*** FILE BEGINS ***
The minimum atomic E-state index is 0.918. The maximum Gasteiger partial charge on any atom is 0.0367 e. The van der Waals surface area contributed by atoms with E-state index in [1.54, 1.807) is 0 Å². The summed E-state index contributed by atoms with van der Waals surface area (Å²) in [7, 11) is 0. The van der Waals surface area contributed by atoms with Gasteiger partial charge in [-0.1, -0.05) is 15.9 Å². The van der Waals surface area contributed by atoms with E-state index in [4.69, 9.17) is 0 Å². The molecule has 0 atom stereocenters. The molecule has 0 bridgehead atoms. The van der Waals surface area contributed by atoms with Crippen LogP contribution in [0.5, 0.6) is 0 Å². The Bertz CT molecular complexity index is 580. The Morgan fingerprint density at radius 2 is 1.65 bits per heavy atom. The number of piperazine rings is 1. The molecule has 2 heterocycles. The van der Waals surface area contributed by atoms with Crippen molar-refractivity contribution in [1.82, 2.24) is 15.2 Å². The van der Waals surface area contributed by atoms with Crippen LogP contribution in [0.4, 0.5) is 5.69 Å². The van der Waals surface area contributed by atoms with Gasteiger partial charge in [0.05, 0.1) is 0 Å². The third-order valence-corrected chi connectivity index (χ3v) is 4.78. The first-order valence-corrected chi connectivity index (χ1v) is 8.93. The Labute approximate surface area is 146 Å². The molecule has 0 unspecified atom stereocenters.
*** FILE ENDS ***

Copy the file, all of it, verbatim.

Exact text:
The minimum atomic E-state index is 0.918. The maximum Gasteiger partial charge on any atom is 0.0367 e. The van der Waals surface area contributed by atoms with E-state index in [1.54, 1.807) is 0 Å². The summed E-state index contributed by atoms with van der Waals surface area (Å²) in [7, 11) is 0. The van der Waals surface area contributed by atoms with Gasteiger partial charge in [-0.1, -0.05) is 15.9 Å². The van der Waals surface area contributed by atoms with E-state index in [4.69, 9.17) is 0 Å². The molecule has 0 atom stereocenters. The molecule has 0 bridgehead atoms. The van der Waals surface area contributed by atoms with Crippen LogP contribution in [0.5, 0.6) is 0 Å². The Bertz CT molecular complexity index is 580. The Morgan fingerprint density at radius 2 is 1.65 bits per heavy atom. The number of piperazine rings is 1. The molecule has 2 heterocycles. The van der Waals surface area contributed by atoms with Crippen molar-refractivity contribution in [1.82, 2.24) is 15.2 Å². The van der Waals surface area contributed by atoms with Crippen LogP contribution in [0.4, 0.5) is 5.69 Å². The van der Waals surface area contributed by atoms with Gasteiger partial charge in [0.05, 0.1) is 0 Å². The third-order valence-corrected chi connectivity index (χ3v) is 4.78. The first-order valence-corrected chi connectivity index (χ1v) is 8.93. The Labute approximate surface area is 146 Å². The molecule has 0 unspecified atom stereocenters.